Electronic Field Trip

The Electronic Field Trip is entirely online and is designed as an interactive learning tool.

  • A series of videos delivered over the Web that provide an entertaining tour of different sections of the museum. The tour focuses on the Peoples of Africa, South America, Papua New Guinea, Asia, and Mexico
  • Curricula covering TEKS for K-12 science, social studies, English language arts, and math.

For more information on the educational tools from the International Museum of Cultures, call (972) 572-0462.

Entering a New Era in Education

Entering a new year, we reflect on the changes that we have seen in the past to predict the future that is before us. There is one primary purpose for this activity. That is to prepare ourselves to be the most effective in an ever evolving world.

Museum of International Cultures, Dallas, Texas

Museum of International Cultures, Dallas, Texas

As a museum with a mission of educating others on diverse cultures, we understand how quickly social and cultural changes can occur. An example is the change occurring in our educational system in the United States. We are entering a new era in education.

This new era is spurring conversation and, consequently, partnerships. The Partnership for 21st Century Skills professes that the key for success in the United States educational system is to fuse the traditional 3Rs with the 4Cs.

  1. Critical thinking and problem solving,
  2. Communication,
  3. Collaboration, and
  4. Creativity and innovation.

As the Center for the Future of Museums in their blog states: “…museums are pre-adapted to be major players in the next era of education.” The Center depict the new era of education to be:

  • Lifelong Learning
  • Beyond institutions
  • Software-mediated
  • Teacher as facilitator

Museums provide a means to personally interact with the subject to be learned. This experiential effect can stimulate further creative thinking leading to more questions and more answers. When learning in a museum setting, discovery can also create a desire to share the experience generating further collaboration and communication.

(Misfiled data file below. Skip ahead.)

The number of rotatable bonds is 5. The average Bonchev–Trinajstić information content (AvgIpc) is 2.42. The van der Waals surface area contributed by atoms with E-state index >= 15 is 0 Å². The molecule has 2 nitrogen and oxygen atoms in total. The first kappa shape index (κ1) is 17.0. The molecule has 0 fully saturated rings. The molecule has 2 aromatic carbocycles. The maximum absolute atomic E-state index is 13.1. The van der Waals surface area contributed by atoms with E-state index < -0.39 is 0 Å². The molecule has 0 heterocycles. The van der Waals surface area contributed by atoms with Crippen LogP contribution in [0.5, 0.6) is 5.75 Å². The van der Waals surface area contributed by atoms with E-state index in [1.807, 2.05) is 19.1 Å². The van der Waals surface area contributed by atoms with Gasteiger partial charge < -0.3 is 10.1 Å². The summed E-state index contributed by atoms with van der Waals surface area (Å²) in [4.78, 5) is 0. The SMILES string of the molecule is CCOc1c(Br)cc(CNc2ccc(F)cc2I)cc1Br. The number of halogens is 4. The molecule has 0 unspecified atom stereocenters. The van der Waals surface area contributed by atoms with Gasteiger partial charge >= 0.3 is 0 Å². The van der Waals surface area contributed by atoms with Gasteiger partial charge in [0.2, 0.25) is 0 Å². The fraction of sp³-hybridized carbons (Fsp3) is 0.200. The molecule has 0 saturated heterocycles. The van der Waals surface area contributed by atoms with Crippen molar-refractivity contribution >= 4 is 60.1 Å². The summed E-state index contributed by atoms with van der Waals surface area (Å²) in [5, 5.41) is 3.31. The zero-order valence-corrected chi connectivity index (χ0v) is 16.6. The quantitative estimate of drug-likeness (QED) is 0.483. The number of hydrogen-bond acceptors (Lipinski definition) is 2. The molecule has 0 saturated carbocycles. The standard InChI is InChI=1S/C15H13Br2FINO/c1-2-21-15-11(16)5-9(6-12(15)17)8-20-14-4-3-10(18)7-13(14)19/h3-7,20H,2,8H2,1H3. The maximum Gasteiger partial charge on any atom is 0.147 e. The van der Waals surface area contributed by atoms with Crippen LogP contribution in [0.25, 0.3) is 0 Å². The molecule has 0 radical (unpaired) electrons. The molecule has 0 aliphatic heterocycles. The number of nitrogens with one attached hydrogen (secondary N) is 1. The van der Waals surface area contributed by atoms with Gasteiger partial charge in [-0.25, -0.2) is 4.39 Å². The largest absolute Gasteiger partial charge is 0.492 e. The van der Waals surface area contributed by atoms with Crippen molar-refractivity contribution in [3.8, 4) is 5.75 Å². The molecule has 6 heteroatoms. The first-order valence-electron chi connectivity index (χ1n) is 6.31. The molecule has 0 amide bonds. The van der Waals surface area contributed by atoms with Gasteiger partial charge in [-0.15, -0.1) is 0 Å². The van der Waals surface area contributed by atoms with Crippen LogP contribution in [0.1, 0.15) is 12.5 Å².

The International Museum of Cultures offers the following Educational Tools for this new era of education. These tools are specifically designed to address the new means of learning while also assisted the smaller school budgets of the new year.

Electronic Field Trip

The Electronic Field Trip is entirely online and is designed as an interactive learning tool.

  • A series of videos delivered over the Web that provide an entertaining tour of different sections of the museum. The tour focuses on the Peoples of Africa, South America, Papua New Guinea, Asia, and Mexico
  • Curricula covering TEKS for K-12 science, social studies, English language arts, and math.

Discovery Boxes

Discovery Boxes allow students to experience cultures around the world in a unique and interactive way. Discovery boxes come in 12 different themes and include a variety of genuine artifacts from our museum’s collection. Students will be able to touch and examine the artifacts while completing activities and worksheets that encourage them to think critically about the world around them using Project Based Learning (PBL) methods.

Boxes include:

  • a teacher’s guide with detailed object descriptions
  • curricula covering TEKS for K-12 science, social studies, English language arts, fine arts, and math
  • eye-opening activities that guide your students through understanding the objects

For more information on the educational tools from the International Museum of Cultures, call 972-708-7406.

Language is Built on the Need of Its Culture

The language of a people defines its culture in many ways.

“The world in which you were born is just one model of reality. Other cultures are not failed attempts at being you. They are unique manifestations of the human spirit.”
-Wade Davis

Electronic Field Trip at the International Museum of CulturesThe Electronic Field Trip from the International Museum of Cultures discusses this concept. Below is an excerpt from the e-Field Trip on Mexico. It touches upon how a language is built upon the foundation of its culture.

◊◊◊◊◊◊◊◊◊

Docent:

What language is spoken in Mexico?

Student:

Spanish. My mother speaks Spanish when she is mad at me.
(student laughter.)

Docent: